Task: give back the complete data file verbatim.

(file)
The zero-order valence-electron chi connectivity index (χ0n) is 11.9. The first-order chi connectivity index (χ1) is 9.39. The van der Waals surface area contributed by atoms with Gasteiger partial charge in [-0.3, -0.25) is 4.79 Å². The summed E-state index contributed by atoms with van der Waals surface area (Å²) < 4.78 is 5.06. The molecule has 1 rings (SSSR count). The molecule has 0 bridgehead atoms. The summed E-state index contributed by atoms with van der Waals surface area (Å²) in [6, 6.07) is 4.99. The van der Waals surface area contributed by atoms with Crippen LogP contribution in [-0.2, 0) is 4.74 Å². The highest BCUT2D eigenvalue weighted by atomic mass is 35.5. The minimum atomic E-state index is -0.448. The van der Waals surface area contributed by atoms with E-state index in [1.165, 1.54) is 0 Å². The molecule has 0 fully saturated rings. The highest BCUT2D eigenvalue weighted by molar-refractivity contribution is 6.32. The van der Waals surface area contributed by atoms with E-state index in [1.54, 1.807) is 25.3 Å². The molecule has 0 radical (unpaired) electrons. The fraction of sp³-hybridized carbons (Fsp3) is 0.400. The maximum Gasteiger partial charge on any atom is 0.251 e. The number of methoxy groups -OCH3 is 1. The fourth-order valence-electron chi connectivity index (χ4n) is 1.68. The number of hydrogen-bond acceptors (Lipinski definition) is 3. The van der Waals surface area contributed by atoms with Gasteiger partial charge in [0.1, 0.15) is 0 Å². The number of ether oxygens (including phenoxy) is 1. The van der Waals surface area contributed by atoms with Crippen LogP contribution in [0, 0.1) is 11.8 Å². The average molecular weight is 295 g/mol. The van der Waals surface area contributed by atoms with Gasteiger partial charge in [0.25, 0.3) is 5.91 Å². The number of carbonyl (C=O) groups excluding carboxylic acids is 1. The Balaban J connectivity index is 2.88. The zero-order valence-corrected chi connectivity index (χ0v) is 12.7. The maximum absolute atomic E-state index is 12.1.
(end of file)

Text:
The zero-order valence-electron chi connectivity index (χ0n) is 11.9. The first-order chi connectivity index (χ1) is 9.39. The van der Waals surface area contributed by atoms with Gasteiger partial charge in [-0.3, -0.25) is 4.79 Å². The summed E-state index contributed by atoms with van der Waals surface area (Å²) < 4.78 is 5.06. The molecule has 1 rings (SSSR count). The molecule has 0 bridgehead atoms. The summed E-state index contributed by atoms with van der Waals surface area (Å²) in [6, 6.07) is 4.99. The van der Waals surface area contributed by atoms with Crippen LogP contribution in [-0.2, 0) is 4.74 Å². The highest BCUT2D eigenvalue weighted by atomic mass is 35.5. The minimum atomic E-state index is -0.448. The van der Waals surface area contributed by atoms with E-state index in [1.165, 1.54) is 0 Å². The molecule has 0 fully saturated rings. The highest BCUT2D eigenvalue weighted by molar-refractivity contribution is 6.32. The van der Waals surface area contributed by atoms with E-state index in [1.54, 1.807) is 25.3 Å². The molecule has 0 radical (unpaired) electrons. The fraction of sp³-hybridized carbons (Fsp3) is 0.400. The maximum Gasteiger partial charge on any atom is 0.251 e. The number of methoxy groups -OCH3 is 1. The fourth-order valence-electron chi connectivity index (χ4n) is 1.68. The number of hydrogen-bond acceptors (Lipinski definition) is 3. The van der Waals surface area contributed by atoms with Gasteiger partial charge in [0.1, 0.15) is 0 Å². The number of ether oxygens (including phenoxy) is 1. The van der Waals surface area contributed by atoms with Crippen LogP contribution in [0, 0.1) is 11.8 Å². The average molecular weight is 295 g/mol. The van der Waals surface area contributed by atoms with Gasteiger partial charge in [0.25, 0.3) is 5.91 Å². The number of carbonyl (C=O) groups excluding carboxylic acids is 1. The Balaban J connectivity index is 2.88. The zero-order valence-corrected chi connectivity index (χ0v) is 12.7. The maximum absolute atomic E-state index is 12.1.